Under advisement from our Aquatics leadership, we wanted to take advantage of the natural break in the Otters swim season and ensure the team members had the opportunity to register for other clubs during the August registration season. We also wanted to give our coaching staff ample time to pursue opportunities with other teams during the seasonal break.

Did YWCA pursue other options to continue the swim teams?

The Minneapolis School Board has received information from Minneapolis Community Education regarding the initiation of a new swim-team program to be integrated into lesson programming and enrollment at Minneapolis Southwest High School. The new program is being formed as a new USA Swimming member club owned and operated by Minneapolis Community Education, with a supporting booster club led by parents and partners to support operations and scholarship. The program will have a long-term home at Southwest High School beginning in November, and YWCA Minneapolis is in discussions with the new program for its use of the Uptown facility during the months of September and October.

What other options are available for those who wish to continue in the sport?

Our coaching staff is working with swimmers to help connect them with other programs.

There are options available through The Minneapolis Park Board, including a Jr. Swim Club offered at the Phillips Aquatic Center. Additionally, Minnesota Swimming, a local nonprofit affiliated with USA Swimming, provides a good list of local swim clubs and programs for all ages.

If you have additional questions, please contact, and we can direct your question to the appropriate staff member or resource.

What is YWCA’s relationship with the Minneapolis Sports Center?

Minneapolis Public Schools (MSP) received a grant to erect the Minneapolis Sports Center (MSC) contingent upon the construction of an adjacent facility by us/our Midtown YWCA. YWCA Minneapolis is responsible for operating costs and maintains both facilities. While MPS owns the parking lot, YWCA Minneapolis is responsible for maintenance of the parking lot and surrounding grounds. The MSC accommodates the public school curriculum and related activities, and YWCA Minneapolis provides sports and community programming at the MSC at other times. When programming occurs at both facilities at the same time, the parking lot can get crowded; however, on-street parking helps accommodate most parking needs. As we work to consolidate fitness offerings at our Midtown location, we will consider several factors, including physical space, pool capacity, demand for equipment, classes and programming, operating hours and parking. We will elicit member feedback, evaluate opportunities and adjust to best meet our members’ needs.

How will you address parking at YWCA Midtown, especially when there are events in the MSC? How will you ensure people aren’t parking without placards or license plates in place?

When there are events in the MSC we have an attendant dedicated to the event that helps troubleshoot any issues that may arise.  As they have many responsibilities inside the facility with regard to safety and security, often the issues surrounding improper use of parking spaces is overlooked. As we look to improve all aspects of the Midtown location, we are making improvements to our rental and manager on duty operating procedures to ensure those parking spaces are available for those who need them.

The Midtown pool has fewer lanes and the hot spa pool is semi-enclosed by a wall. What improvements do you plan to make to the site for patrons?

Given the structural layout of the Midtown Aquatics Center we do not want to remove accessibility for our members who require the use of the ramp to enter and exit the pool.  This would be the only feasible way of adding additional lanes to the pool. The whirlpool and steam room are situated in an area that is behind the water slide for the youth that utilize our facility. Removal of the water slide would open this area up more; however, that would be counter intuitive to providing a fun and welcoming environment for families utilizing the leisure pool. Still keeping member safety in mind, this is why we position the lifeguard chair to be next to the spa area so that members have easy access to that help should they need it.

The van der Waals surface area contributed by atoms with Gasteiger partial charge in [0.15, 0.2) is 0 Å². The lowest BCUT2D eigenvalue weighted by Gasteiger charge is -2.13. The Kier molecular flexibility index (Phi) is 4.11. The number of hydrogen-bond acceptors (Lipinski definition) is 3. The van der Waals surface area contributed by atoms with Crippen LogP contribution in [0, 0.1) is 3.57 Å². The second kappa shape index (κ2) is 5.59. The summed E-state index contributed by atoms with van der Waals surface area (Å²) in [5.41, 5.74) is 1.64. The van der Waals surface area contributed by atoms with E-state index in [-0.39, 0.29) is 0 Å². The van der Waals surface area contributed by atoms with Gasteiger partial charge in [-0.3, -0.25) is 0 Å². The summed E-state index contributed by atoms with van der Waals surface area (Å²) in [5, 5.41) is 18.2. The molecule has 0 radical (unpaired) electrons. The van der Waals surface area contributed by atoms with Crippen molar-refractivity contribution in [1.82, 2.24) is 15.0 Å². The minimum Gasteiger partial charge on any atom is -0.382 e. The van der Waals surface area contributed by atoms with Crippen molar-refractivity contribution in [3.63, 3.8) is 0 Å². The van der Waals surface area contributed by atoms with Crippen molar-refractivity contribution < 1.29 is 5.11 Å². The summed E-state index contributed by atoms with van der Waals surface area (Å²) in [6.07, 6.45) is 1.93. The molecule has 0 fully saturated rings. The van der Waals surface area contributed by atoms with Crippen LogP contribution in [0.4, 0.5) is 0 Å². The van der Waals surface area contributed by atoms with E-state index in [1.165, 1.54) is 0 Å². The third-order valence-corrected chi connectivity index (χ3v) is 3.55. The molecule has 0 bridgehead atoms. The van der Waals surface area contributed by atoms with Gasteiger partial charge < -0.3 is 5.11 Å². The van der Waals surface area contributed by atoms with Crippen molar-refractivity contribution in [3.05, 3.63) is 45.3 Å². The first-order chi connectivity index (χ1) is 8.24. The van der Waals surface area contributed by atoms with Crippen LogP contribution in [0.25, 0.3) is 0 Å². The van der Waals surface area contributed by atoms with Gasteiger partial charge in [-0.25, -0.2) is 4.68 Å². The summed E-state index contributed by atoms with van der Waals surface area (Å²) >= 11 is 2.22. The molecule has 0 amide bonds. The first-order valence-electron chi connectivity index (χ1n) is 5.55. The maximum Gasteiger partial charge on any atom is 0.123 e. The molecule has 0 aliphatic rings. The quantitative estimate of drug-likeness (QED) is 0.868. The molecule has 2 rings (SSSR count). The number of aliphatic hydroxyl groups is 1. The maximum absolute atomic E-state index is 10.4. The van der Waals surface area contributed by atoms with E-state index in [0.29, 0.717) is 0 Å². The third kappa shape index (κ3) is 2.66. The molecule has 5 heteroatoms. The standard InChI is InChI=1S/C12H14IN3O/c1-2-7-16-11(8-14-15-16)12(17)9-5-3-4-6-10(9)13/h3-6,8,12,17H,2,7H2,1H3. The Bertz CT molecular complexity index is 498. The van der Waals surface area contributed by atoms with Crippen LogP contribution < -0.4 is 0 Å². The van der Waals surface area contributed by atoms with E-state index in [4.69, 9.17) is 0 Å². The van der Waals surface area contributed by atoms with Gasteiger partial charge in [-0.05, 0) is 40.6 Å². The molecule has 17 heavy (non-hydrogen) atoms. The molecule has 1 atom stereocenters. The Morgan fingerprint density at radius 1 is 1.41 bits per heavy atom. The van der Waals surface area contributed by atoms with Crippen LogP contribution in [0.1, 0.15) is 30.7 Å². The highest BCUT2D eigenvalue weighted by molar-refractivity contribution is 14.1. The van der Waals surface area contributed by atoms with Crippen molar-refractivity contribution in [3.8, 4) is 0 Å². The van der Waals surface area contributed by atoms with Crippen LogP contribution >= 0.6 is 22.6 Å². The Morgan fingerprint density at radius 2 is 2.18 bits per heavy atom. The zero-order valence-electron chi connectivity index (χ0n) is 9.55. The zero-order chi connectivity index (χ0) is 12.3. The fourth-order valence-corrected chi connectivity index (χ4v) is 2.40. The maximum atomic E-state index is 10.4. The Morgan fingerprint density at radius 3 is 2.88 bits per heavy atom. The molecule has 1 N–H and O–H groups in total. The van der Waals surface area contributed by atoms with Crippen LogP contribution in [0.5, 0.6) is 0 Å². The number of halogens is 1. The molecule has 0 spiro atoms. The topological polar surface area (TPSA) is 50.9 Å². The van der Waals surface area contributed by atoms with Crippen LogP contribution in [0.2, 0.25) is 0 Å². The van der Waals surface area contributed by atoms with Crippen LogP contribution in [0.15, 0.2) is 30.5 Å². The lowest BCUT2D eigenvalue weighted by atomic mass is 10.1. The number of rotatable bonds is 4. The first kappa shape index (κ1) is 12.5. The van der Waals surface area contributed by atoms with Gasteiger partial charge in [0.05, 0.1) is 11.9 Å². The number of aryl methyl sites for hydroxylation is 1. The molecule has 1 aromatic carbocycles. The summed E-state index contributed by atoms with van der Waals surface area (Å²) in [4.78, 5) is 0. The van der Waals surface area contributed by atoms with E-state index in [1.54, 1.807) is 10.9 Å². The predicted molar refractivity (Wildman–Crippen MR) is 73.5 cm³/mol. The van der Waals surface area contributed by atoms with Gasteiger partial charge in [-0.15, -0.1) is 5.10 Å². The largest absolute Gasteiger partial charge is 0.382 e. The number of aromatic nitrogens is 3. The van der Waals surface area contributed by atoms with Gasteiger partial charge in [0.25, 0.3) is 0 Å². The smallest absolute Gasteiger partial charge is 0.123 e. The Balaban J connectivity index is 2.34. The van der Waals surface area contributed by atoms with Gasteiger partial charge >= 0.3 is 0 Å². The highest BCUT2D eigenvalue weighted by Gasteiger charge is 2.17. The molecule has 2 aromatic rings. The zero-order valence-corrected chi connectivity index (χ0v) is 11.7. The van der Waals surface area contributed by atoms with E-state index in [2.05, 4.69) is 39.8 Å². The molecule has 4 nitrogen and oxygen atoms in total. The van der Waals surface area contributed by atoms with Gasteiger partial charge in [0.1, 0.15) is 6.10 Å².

What’s the plan to improve water safety and model improved pool behavior at the leisure pool?

When the leisure pool is open we always have at least one lifeguard on that is dedicated to that pool. Our lifeguards are trained not only to intervene in a safety situation, but also to enforce our policies. The pool area, of all the areas of the building, has the highest stakes when it comes to safety. We will be reviewing policies and procedures with our lifeguards and aquatics staff to continue to reinforce the standards YWCA Minneapolis aims to uphold.

What is your membership goal at Midtown to sustain fitness services?

Our Midtown location has always been the site that serves the most fitness members out of all three YWCA Minneapolis fitness locations. Our membership goals for the organization have leaned heavily on this site to take on the majority of that load. Given the closure of the Uptown and Downtown locations, we are confident that we will be able to meet and exceed membership goals required to continue to sustain fitness services.

What was/is your membership recruitment and retention strategy?

Post-pandemic, the strategy for recruitment of membership leaned heavily on previous members returning to the facility. We had offered those members to re-enroll at no charge with additional benefits for re-joining. Outreach to those members had continued on an every-other-month basis, letting them know of the changes to the facility and how we would make their experience a safe one given the situation at the time. Utilizing our dedicated membership base to spread the good word through referrals is an ongoing recruitment strategy that yields benefits for the referring member.

When looking to acquire new memberships we have taken a two-pronged approach. On one side we have utilized social media, direct mail pieces, community and on-site signage to promote our membership specials. Our membership promotions post-pandemic have been adjusted to provide the best deal and highest value we have ever offered to our prospective members. On the other side we have leaned into our other community partnerships and local corporations to provide membership offers to those individuals interested. This has led to bulk membership sales to individuals associated with those parts of the community and local corporations.  As membership revenue drives our facility, we will continue to have urgency on increasing membership sales.